Europe Braces for Nearly Half a Million Migrants
Nearly 6,000 migrants adrift on the Mediterranean have been rescued by European Union naval vessels, as the annual "boat season" of would-be refugees to Europe threatens to reach new highs.
According to the Italian coast guard, which is coordinating efforts to save migrants attempting to cross the sea from North Africa, a fleet of British, Swedish, Spanish, and Italian ships recovered 2,400 people. An additional 3,500 migrants were recovered on Saturday, including some 1,400 loaded into four boats by smugglers and saved by German naval vessels.
Last weekend was one of the busiest in what promises to be a new peak year of migration across the Mediterranean. Tens of thousands of migrants from North Africa and the Middle East are seeking passage to Europe, driven from their homes by war, oppression, and economic woes, and Libya is the key staging point. It’s estimated that as many as half a million people are in the war-torn country awaiting passage on the rickety boats and inflatable dinghies of smugglers operating there.
The Office of the United Nations High Commissioner for Refugees says that Italy has seen 46,500 arrivals in the first five months of the year, a 12 percent increase compared with the same period last year. Italy expects 200,000 people to reach its shores in 2015, compared with 170,000 in 2014.
This year's boat season has been deadlier by far than previous years. Some 1,800 people died in the first four months of the year, a 20-fold increase from the same period last year. The early spike in fatalities puts 2015 on course to top the 3,500 migrants killed in 2014, itself a record.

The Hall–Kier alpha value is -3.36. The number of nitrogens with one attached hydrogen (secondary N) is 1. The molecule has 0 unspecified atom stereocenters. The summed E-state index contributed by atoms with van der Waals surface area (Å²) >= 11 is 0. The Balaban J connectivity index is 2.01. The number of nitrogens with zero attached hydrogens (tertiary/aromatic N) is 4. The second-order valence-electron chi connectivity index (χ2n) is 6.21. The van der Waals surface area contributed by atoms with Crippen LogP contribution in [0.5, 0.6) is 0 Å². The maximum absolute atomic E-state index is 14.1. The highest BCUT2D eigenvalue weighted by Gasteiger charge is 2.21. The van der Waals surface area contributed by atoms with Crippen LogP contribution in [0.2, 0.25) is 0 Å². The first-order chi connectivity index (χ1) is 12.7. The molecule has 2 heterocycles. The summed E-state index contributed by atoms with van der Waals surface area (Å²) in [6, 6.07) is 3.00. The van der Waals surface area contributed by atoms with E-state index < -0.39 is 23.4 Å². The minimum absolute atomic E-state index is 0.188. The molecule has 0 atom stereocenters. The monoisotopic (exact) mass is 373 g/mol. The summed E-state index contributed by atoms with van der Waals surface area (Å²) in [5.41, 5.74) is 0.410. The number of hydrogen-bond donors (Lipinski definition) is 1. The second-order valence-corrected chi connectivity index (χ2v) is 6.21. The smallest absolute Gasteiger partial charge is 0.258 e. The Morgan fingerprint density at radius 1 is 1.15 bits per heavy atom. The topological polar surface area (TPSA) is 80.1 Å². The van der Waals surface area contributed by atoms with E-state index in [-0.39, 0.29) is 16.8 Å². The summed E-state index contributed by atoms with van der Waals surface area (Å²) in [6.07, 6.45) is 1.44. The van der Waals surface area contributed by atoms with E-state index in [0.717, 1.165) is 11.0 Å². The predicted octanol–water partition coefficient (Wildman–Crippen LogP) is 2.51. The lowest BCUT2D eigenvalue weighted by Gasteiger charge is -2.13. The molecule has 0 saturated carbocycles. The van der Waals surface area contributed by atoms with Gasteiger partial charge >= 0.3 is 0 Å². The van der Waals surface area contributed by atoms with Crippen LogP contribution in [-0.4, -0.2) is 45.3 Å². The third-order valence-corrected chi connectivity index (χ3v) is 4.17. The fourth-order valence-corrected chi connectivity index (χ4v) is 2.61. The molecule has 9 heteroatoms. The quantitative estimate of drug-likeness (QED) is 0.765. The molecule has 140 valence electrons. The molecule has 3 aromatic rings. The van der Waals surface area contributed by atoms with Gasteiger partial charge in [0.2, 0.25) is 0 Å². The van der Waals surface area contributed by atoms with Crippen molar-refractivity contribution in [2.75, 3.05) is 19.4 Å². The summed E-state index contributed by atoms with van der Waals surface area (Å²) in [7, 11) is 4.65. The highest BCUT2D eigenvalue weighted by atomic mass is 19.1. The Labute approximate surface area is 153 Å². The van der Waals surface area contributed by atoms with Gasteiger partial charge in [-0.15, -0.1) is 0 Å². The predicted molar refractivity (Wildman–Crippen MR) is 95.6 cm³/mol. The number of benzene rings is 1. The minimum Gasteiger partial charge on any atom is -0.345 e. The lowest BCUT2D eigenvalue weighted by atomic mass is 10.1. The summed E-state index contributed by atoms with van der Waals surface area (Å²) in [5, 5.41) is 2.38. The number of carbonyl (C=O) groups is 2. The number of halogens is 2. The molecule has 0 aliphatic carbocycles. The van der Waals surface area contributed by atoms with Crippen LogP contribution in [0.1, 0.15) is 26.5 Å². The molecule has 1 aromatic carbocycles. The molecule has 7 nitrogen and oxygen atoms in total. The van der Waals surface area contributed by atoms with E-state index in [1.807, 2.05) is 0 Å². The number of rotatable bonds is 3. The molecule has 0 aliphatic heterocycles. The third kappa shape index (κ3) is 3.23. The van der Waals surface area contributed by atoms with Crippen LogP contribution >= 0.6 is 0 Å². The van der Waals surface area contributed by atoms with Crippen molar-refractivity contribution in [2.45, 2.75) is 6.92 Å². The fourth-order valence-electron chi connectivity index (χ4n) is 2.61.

The increased flow of refugees into Italy is causing resentment among some locals, particularly in the country's north, home of the anti-immigrant Northern League. Several regional governors have said they will not accept any more "illegal immigrants" sent there by the central government.
British defense secretary Michael Fallon told reporters that Europe needs to destroy smuggling vessels before they set out from Libya. "We need to pool more intelligence, we need to find out who is doing this trafficking, how they are making money from it, and we need to go back and smash the gangs themselves," Fallon said.
Speaking at the Group of Seven summit in Germany, British Prime Minister David Cameron said that his government plans to direct foreign aid to the source of the problem—the conditions in the migrants' homelands that are driving them to leave. “Using our aid budget to try and stabilize and improve the security of countries like Eritrea and Somalia, Nigeria, where these people are actually coming from, will help reduce the impact of migration,” Cameron said.
This story was produced by The Christian Science Monitor.